Ah, Russia, or Ah, The Caucasus. For the Russians, this is a great national holiday weekend. This is the weekend celebration of the 1880’s integration of Kabardino into the Glorious Russian Empire. This is the biggest and best holiday of the year, complete with fireworks and days off, at least for the Russians. They don’t seem to even notice that this may not be the proudest day of the year for the Kabardinian segment of the population – who still speak Kabardinian and have fought to have the language brought back into the schools. Of course, Russians still can’t imagine why the Estonians, who fought on Germany’s side in WWII and were subsequently conquered by Stalin, do not revere the WWII memorial to the Russian troops that Russia left behind.
A small lesson in Russian government.
Upon arrival in Kabardino-Balkariya, I have three days to register my presence with the police. Not knowing that Monday was also a holiday, we hired a car to take us to the regional center to register.
When we got there, the door for registration was closed. We were told that it was closed because of the holiday, but that the person who did registration might come in a 9 or 10 for a meeting and he might register me. The door was in the back of an Albertson’s sized building and all of the other offices seemed to be alive and working, so this seemed possible.
We returned every 20 minutes until 9:45 – when the door was open. A young lady said that she would do the paperwork and the boss, who was at a meeting, would come back in about an hour to sign in. Unfortunately, she became visibly upset when she saw my entrance stamp. I entered Russia more than three days ago. My wife explained that we spent two days in Moscow and on the train and had only been in Kabardino for three days. The girl was still visibly upset until Larisa produced our train tickets which she had accidentally kept in her purse.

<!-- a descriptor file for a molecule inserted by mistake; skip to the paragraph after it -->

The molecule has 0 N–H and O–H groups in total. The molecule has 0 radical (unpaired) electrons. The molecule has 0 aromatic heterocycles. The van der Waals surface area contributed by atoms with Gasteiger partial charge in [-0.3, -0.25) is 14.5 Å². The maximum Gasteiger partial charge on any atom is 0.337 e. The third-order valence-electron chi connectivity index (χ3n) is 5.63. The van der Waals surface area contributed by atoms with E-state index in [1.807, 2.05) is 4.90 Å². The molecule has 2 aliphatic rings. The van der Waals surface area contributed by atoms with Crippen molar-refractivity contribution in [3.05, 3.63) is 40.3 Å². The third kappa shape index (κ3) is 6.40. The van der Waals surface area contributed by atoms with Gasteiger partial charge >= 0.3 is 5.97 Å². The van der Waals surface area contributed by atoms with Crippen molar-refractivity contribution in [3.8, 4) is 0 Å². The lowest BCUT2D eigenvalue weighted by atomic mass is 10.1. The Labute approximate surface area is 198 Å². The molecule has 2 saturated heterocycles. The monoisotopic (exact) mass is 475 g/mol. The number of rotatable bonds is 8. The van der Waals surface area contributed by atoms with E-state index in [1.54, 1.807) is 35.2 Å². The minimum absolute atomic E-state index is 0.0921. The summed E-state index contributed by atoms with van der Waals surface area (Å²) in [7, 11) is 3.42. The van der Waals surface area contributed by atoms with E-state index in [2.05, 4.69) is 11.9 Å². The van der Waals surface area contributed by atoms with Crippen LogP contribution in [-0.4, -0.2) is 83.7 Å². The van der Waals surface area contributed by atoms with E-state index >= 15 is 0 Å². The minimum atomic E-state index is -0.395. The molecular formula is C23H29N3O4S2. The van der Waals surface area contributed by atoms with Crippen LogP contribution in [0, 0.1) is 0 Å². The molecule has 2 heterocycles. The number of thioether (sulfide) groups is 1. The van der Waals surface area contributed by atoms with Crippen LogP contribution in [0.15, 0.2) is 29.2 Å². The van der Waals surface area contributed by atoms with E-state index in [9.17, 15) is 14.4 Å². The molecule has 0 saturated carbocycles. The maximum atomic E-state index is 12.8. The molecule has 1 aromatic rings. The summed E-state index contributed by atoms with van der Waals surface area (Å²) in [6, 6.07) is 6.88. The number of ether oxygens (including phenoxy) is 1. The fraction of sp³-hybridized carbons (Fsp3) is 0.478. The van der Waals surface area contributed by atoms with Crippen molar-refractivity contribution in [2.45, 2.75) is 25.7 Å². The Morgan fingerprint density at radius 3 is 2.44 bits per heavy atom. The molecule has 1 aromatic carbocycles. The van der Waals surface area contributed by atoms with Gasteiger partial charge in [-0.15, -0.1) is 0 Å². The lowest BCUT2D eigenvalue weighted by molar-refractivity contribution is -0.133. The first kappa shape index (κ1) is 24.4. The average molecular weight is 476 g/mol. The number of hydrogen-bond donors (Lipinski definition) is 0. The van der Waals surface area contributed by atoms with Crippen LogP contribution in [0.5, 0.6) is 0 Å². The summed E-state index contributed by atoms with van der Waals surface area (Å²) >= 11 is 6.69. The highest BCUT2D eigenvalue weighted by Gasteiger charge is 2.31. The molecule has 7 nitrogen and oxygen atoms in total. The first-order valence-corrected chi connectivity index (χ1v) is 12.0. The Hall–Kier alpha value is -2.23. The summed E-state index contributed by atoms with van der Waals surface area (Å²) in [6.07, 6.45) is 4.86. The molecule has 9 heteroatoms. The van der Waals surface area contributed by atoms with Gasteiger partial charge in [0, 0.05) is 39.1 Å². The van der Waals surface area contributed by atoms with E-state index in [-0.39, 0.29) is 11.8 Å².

An hour later we returned and were told that the paperwork was going well, but the girl needed copies of my passport, my mother in law’s passport, my entrance stamp and my visa – and they didn’t have a copy machine so we would have to go across the street and get copies made.
When we got that done, we were told that the boss would be out of his meeting soon and would sign the documents. As we were not allowed to stay in the office, we sat on some benches in front of the main entrance to the building watching the boss in his meeting. For an hour he stood in the parking lot with his work buddies, smoked, talked, laughed, and occasionally sent a guilty look in our direction. By noon the “meeting” was over and he signed my documents before going to lunch.
Ah, the Russian work ethic.